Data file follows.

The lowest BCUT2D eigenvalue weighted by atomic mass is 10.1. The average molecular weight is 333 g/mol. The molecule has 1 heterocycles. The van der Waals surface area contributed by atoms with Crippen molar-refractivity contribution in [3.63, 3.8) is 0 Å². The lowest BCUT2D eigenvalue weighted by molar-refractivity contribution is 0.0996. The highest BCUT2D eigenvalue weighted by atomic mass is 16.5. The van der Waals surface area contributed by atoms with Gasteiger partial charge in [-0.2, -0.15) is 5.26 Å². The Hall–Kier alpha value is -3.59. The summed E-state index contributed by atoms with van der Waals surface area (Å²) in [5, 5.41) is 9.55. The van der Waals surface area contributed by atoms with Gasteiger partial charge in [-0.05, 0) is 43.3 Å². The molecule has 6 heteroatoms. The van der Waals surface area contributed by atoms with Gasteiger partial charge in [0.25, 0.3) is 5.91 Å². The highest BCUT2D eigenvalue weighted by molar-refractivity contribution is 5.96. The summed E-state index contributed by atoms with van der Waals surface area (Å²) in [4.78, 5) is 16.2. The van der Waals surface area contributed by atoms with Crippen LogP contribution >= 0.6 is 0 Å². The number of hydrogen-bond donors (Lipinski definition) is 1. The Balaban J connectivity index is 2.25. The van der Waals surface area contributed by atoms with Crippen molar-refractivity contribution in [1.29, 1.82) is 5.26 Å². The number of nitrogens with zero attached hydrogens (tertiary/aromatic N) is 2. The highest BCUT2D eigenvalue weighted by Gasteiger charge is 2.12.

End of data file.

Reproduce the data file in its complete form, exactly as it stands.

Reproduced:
The lowest BCUT2D eigenvalue weighted by atomic mass is 10.1. The average molecular weight is 333 g/mol. The molecule has 1 heterocycles. The van der Waals surface area contributed by atoms with Crippen molar-refractivity contribution in [3.63, 3.8) is 0 Å². The lowest BCUT2D eigenvalue weighted by molar-refractivity contribution is 0.0996. The highest BCUT2D eigenvalue weighted by atomic mass is 16.5. The van der Waals surface area contributed by atoms with Gasteiger partial charge in [-0.2, -0.15) is 5.26 Å². The Hall–Kier alpha value is -3.59. The summed E-state index contributed by atoms with van der Waals surface area (Å²) in [5, 5.41) is 9.55. The van der Waals surface area contributed by atoms with Gasteiger partial charge in [-0.05, 0) is 43.3 Å². The molecule has 6 heteroatoms. The van der Waals surface area contributed by atoms with Gasteiger partial charge in [0.25, 0.3) is 5.91 Å². The highest BCUT2D eigenvalue weighted by molar-refractivity contribution is 5.96. The summed E-state index contributed by atoms with van der Waals surface area (Å²) in [4.78, 5) is 16.2. The van der Waals surface area contributed by atoms with Crippen LogP contribution >= 0.6 is 0 Å². The number of hydrogen-bond donors (Lipinski definition) is 1. The Balaban J connectivity index is 2.25. The van der Waals surface area contributed by atoms with Crippen molar-refractivity contribution in [1.29, 1.82) is 5.26 Å². The number of nitrogens with zero attached hydrogens (tertiary/aromatic N) is 2. The highest BCUT2D eigenvalue weighted by Gasteiger charge is 2.12.